"I never thought that you were a milksop, Albert," his sister said, indignantly. "I knew that you were not strong, and was sorry for it, but it was much nicer for me that you should be content to walk and ride with me, and to take interest in things that I like, instead of being like Henry Nevil or Richard Clairvaux, who are always talking and thinking of nothing but how they would go to the wars, and what they would do there."

"There was no need that I should do that, Aline. Edgar is a much better swordsman than either of them, and knows much more, and is much more likely to be a famous knight some day than either Nevil or Clairvaux, but I am certain that you do not hear him talk about it."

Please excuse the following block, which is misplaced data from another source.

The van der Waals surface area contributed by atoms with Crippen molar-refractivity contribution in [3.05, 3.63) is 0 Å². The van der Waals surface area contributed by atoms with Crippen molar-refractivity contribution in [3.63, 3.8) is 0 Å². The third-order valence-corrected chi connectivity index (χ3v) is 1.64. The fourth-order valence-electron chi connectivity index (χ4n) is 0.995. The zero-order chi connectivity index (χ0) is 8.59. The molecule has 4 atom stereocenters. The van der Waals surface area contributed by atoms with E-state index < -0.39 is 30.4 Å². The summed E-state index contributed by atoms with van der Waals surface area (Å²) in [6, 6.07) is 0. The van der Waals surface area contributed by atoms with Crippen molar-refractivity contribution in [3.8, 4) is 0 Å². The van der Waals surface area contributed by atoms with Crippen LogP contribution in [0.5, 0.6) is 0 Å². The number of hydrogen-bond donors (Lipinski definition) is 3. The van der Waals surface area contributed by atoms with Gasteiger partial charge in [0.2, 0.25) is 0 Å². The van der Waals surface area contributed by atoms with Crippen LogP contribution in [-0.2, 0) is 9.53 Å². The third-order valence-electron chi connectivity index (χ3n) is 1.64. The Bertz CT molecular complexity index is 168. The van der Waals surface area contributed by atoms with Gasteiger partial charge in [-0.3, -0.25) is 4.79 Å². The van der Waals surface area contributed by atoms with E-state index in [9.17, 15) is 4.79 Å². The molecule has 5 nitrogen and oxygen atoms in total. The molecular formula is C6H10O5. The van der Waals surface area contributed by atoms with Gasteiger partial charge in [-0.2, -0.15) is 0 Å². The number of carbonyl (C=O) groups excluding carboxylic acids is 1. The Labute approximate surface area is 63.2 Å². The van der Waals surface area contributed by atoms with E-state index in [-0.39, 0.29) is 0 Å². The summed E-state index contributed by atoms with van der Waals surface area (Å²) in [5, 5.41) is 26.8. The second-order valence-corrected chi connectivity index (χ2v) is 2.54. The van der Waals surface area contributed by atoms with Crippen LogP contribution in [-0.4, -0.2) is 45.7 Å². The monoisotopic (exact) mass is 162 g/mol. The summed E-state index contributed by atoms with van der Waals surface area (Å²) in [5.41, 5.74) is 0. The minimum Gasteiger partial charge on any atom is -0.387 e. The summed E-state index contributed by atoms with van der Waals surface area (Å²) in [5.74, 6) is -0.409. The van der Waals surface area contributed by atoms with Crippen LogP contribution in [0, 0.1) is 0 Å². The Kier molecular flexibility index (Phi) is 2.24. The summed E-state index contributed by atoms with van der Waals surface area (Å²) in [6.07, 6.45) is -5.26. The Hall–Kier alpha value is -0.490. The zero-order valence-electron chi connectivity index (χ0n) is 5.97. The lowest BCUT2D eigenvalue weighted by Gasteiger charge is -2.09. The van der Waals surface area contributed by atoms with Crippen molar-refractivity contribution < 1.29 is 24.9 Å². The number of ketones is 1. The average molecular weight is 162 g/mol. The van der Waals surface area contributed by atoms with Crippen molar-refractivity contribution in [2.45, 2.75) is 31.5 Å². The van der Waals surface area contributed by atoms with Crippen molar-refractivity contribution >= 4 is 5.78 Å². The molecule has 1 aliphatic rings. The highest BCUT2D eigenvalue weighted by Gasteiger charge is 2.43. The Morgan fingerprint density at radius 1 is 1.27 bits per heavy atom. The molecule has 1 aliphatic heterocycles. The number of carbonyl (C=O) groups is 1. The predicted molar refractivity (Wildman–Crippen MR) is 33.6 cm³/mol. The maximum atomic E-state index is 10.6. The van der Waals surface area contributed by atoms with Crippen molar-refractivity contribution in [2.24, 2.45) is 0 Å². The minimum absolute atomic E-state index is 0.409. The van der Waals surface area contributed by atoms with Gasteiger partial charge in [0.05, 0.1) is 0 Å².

"No, Edgar is nice, too," the girl said, frankly, "and very strong. Do you not remember how he carried me home more than two miles, when a year ago I fell down when I was out with you, and sprained my ankle. And now, Albert, perhaps some day you will get so strong that you may not think of going into the Church and shutting yourself up all your life in a cloister, but may come to be famous too."

"I have not thought of that, Aline," he said, gravely. "If ever I did change my mind, it would be that I might always be with Edgar and be great friends with him, all through our lives, just as we are now."